Participating Students

Barium-isotope Fractionation in the Gulf of Eilat
Collaborator: Adi Torfstein

Description: During my time in Eilat, I will be researching the marine barium (Ba) cycle and isotopic fractionation in the Gulf of Eilat. Barium isotopes and Ba cycling have recently garnered interest in the fields of chemical and geologic oceanography. Previous research points to the potentiality that Ba isotopes could be used as a paleo-proxy for barite formation and/or ocean circulation changes. To serve as a robust proxy, however, further research must be conducted on Ba isotope fractionation in modern oceans under several conditions. The Gulf of Eilat in the Red Sea acts as a natural laboratory for many of the extreme conditions that barite formation may have occurred under in paleo-oceans – it is exceptionally warm, salty, and has the lowest Ba saturation state of all the world’s oceans. Additionally, it has some intriguing ocean circulation changes that happen seasonally, which could glean insights into Ba fractionation under a variety of conditions. Due to Ba’s infancy as a potential paleo-proxy, this work has the potential to make a large contribution to its limited state of knowledge and may shape future interpretations of Ba isotope records.

Detecting background levels of coral Symbiodinium clades in Eilat sand, water, and reefs
Collaborator: Oren Levy

Coral reefs cover a tiny fraction of the worlds ocean, but are an essential habitat for fish, octopuses, turtles, algae, dolphins, sharks, and 1-9 million other marine species. The diversity of life coral reefs attract is primarily due to the rocky structures corals create. These structures can be as small as a pebble or as large as a small car and, energetically speaking, are expensive to create. Fortunately, corals have established an intricate relationship with the microscopic algae Symbiodinium that reside inside a coral cell. These algae feed the corals and promote the growth of its rocky home in exchange for protection and nutrients. This symbiotic relationship, however, is being disrupted due to human caused warming events. These events often trigger the expulsion of symbionts leaving the corals alone, bleached, and starving. Once bleached, corals are more susceptible to disease outbreaks and often perish. However, some do recover. Those corals that survive a bleaching event often harbor a different clade (or type) of symbiont than they did before they bleached. This clade may convey an increased thermal tolerance and is often not detected in the corals prior to a bleaching event. Where did it come from then? The sand? The water column? Other corals? Or was it just not detected? This summer, I will be using a very sensitive genetic technique (qPCR) to determine the prevalence of Symbiodnium clades A, B, C, & D in Israeli corals, water, and sand. Previous studies have reported the presence of clades A & B, however, it's possible that the abundance of clades C & D might have been too low to quantify with the traditional technique they used. Thus, this study may shed some light on how background abundance symbionts vary in these beautiful reefs.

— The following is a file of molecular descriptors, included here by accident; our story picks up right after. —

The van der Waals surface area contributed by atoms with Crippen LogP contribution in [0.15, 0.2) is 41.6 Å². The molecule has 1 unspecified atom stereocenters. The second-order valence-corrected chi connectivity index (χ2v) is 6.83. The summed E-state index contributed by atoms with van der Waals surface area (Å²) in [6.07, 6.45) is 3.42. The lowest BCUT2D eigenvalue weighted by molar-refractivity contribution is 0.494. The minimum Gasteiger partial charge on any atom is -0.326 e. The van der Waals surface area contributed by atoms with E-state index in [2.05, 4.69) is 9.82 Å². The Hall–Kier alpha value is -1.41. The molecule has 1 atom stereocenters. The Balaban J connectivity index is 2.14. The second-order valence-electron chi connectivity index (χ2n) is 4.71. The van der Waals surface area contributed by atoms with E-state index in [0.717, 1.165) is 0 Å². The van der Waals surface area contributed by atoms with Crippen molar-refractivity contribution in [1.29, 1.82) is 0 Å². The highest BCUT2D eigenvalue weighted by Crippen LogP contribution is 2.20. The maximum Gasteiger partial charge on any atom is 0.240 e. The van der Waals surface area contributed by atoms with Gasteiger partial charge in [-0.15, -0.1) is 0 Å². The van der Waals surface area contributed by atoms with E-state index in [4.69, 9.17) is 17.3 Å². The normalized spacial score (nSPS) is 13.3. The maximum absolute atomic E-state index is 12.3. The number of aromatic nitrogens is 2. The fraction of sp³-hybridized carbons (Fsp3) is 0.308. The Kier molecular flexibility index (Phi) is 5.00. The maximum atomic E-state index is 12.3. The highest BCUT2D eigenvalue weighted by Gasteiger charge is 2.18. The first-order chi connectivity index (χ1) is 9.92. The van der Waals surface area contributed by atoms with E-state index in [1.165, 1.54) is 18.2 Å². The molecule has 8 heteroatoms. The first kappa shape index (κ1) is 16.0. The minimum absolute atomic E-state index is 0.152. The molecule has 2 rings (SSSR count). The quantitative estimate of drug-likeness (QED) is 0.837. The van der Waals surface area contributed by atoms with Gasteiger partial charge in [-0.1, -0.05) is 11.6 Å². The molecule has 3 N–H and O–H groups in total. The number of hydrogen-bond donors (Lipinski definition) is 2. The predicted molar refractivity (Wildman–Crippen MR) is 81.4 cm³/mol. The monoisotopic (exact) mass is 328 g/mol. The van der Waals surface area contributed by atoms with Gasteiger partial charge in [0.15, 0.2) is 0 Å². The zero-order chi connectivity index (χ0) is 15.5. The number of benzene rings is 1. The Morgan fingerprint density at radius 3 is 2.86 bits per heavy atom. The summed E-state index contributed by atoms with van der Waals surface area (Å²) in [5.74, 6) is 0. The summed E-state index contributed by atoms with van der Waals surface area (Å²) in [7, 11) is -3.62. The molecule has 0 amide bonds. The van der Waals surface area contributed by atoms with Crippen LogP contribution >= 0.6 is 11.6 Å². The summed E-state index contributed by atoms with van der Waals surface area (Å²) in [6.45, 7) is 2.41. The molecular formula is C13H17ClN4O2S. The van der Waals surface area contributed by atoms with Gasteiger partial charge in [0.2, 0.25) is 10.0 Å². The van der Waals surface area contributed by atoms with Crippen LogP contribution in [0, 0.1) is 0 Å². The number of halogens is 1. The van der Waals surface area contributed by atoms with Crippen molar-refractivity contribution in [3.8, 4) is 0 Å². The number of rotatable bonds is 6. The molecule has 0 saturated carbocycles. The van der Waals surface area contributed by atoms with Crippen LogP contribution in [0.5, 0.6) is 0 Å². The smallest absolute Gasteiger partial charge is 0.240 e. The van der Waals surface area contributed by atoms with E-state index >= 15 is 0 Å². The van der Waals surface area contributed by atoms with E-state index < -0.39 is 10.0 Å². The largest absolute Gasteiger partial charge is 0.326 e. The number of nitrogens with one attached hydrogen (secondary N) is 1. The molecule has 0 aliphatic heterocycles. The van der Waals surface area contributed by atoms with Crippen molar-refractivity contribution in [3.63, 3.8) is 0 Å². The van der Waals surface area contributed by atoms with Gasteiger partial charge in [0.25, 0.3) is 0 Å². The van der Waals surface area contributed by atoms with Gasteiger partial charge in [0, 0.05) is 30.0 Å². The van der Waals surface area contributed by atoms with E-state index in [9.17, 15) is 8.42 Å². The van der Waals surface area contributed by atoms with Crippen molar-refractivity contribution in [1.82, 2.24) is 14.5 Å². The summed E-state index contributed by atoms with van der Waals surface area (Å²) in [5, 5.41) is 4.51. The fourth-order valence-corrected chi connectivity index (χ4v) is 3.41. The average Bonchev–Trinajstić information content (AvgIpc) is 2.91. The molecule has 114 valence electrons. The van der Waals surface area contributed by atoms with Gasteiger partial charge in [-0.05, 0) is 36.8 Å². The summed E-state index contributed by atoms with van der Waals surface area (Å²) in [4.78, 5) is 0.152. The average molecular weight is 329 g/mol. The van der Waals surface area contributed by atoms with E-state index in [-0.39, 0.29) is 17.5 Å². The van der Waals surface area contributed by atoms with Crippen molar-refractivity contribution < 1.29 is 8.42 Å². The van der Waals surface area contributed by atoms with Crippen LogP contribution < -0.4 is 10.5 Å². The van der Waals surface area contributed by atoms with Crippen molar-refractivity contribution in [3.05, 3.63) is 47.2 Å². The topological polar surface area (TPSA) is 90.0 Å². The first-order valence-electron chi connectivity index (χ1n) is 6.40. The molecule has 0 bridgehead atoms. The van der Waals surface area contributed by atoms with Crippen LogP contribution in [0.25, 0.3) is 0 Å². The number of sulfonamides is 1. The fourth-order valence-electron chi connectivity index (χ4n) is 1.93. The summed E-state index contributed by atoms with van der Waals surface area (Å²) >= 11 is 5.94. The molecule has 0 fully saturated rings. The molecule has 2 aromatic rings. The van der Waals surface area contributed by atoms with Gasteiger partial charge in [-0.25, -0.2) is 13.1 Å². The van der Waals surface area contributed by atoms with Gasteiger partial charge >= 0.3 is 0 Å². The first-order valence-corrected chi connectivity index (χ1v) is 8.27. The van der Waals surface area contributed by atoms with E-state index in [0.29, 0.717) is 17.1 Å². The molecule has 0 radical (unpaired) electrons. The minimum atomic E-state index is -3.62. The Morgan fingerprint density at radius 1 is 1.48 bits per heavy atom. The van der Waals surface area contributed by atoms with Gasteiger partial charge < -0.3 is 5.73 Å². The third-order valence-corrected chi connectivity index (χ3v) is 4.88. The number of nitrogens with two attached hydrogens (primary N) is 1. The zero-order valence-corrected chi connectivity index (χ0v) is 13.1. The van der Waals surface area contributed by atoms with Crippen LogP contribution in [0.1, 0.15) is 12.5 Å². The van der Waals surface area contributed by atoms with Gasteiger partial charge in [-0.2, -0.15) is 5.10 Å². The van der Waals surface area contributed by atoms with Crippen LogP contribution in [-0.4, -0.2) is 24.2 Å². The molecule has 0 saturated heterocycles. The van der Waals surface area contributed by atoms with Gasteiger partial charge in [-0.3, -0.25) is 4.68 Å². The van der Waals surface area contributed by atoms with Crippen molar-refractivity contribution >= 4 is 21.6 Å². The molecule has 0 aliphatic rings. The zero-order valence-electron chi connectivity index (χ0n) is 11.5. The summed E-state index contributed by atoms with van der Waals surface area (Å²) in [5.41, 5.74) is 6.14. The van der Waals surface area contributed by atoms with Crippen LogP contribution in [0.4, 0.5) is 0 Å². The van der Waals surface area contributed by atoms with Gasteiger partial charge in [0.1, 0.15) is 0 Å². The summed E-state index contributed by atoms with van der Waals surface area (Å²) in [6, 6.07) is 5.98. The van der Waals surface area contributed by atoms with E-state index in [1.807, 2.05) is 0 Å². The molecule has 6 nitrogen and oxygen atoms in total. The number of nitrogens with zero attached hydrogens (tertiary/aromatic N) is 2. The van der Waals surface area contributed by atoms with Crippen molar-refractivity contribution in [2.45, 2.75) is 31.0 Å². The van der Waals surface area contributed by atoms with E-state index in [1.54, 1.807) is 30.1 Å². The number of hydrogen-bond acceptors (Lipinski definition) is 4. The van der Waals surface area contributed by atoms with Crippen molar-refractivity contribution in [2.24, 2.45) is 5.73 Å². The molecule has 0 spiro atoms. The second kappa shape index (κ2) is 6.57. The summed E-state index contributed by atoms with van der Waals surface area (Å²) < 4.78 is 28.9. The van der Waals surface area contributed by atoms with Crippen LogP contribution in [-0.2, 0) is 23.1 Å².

Stephen Martin

Modeling of cilia-driven tintinnid feeding currents
Collaborator: Roi Holzman